Goins, Writer

On Writing, Ideas, and Making a Difference

How to Get Your Message Heard without Adding to the Noise

If we’re adding to the noise, turn off this song.

Everyone wants to be heard. They want to be noticed, embraced, accepted. In one way or another, we all want to belong. And for those of us who are communicators, we want to share our art and see our ideas spread. There’s just one problem.

Get Heard

Photo credit: Zabowski (Creative Commons)

There’s too much noise in this world.

Every day, thousands of messages inundate you. Advertising. Email. Phone calls. Maybe even a few faxes. These messages are so abundant, so overwhelming, that it’s hard to know what’s worth our attention.

What should we spend our time on? What’s worth noticing? What should we actually be listening to?

This is the world we live in today. The hard part for you, the artist, is that we may be missing your work. All because we’ve learned to tune out the noise. That is, unless you do something different.

What’s really worth people’s time

Most people buy stuff they have a personal connection with. They don’t believe corporations or mass marketing. They trust the niche, the small and local. The weird.

These people, people like you and me, believe what their friends tell them. They trust what’s authentic and true, what’s personally relevant.

So what does the undiscovered artist (i.e. writer, designer, actor, etc.) who actually has something to say do? How does she build enough credibility that people are willing to pay for her work?

Does she create something that adds to the noise? No. She does something unique, surprising, and completely counter-intuitive: She gives away her work for free. She practices generosity. This can be a song or an eBook or a cartoon. An idea or a business model. (Note: It has to be something you could charge money for and don’t.)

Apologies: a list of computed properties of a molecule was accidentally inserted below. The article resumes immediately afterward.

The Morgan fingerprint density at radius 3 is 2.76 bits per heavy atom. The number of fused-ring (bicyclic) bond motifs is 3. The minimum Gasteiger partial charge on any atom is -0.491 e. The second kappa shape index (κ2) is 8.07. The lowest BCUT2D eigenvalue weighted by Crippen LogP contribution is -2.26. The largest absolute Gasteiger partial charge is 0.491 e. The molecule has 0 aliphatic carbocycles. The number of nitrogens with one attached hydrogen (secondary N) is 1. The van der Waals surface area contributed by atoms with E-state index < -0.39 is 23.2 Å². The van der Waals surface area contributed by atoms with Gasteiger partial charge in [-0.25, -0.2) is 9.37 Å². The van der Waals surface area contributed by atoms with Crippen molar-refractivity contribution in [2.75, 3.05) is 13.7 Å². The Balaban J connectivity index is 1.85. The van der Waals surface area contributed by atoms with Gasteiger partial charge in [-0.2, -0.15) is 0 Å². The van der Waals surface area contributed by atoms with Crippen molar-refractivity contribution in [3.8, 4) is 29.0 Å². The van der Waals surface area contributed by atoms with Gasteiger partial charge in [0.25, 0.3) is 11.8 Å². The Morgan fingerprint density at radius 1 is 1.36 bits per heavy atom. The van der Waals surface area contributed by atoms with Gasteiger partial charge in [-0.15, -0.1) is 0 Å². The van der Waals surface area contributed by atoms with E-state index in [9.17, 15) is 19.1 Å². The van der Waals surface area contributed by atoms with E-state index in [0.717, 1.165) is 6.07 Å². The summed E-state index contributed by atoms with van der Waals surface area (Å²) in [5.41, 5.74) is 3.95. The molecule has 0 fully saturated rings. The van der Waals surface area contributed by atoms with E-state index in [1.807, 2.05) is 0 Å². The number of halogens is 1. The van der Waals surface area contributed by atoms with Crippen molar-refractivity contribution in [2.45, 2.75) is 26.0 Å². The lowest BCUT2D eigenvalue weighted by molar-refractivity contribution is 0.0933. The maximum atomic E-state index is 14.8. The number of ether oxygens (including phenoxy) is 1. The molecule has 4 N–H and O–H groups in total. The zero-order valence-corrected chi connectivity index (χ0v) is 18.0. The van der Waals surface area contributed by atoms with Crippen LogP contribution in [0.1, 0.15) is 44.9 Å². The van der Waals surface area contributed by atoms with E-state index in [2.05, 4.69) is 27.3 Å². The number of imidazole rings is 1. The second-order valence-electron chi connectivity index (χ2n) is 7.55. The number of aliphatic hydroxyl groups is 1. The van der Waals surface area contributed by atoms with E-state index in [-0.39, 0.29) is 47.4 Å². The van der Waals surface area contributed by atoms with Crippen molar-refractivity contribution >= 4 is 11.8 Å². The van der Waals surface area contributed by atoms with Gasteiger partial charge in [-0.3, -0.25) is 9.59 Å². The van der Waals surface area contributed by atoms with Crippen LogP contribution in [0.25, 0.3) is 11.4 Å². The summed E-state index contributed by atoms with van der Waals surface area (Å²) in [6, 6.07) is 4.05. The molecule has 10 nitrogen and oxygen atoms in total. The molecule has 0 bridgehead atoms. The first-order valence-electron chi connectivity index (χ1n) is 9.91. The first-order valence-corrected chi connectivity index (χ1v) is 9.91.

This is how you earn the right to speak to your audience. You create something of value and then give it away. Yes, it will cost you something, but it’s a small price to pay for permission.

How do you build a platform?

You may not have a TV show or a radio program. You may not lead an organization or be the heir of a famous tycoon. But that’s no reason to not make a difference. You can still have influence. You can still build a platform. Here’s how:

  1. Build a tribe by being generous. Try giving away something for free.
  2. Get permission to communicate with the tribe on a regular basis.
  3. Put people first; serve your way into greater influence.
  4. Ask people what they want, what they’d be willing to pay for (and how much). Then, deliver it to them.
  5. Rinse and repeat. (Continue being generous.)

This is the opposite of how traditional businesses and marketing strategies work. Usually, it’s product first, then promotion. Not so with this model. In this case, it’s people first, product second. Put the tribe first, then build something just for them.

Many successful businesses, entrepreneurs, and artists are making a difference by finding what people want and giving it to them. (It’s so crazy it just might work.)

No marketing gimmicks. No clever ploys or bait-and-switches. Just helping people.  

This kind of people-first mentality is made easy through the Web. Because it gives you unlimited access to millions of potential customers, fans, and friends — for free. This is how audiences are built these days: Bootstrap, serve, and scale. It’s very different and a whole lot of fun.

Good luck.

For more about how to get your message heard, check out this page about how to get published without trying.

How do you get your message heard? Share in the comments.

About Jeff Goins

I am the best-selling author of five books, including the national bestsellers The Art of Work and Real Artists Don't Starve. Each week, I send out a free newsletter with my best tips on writing, publishing, and helping your creative work succeed.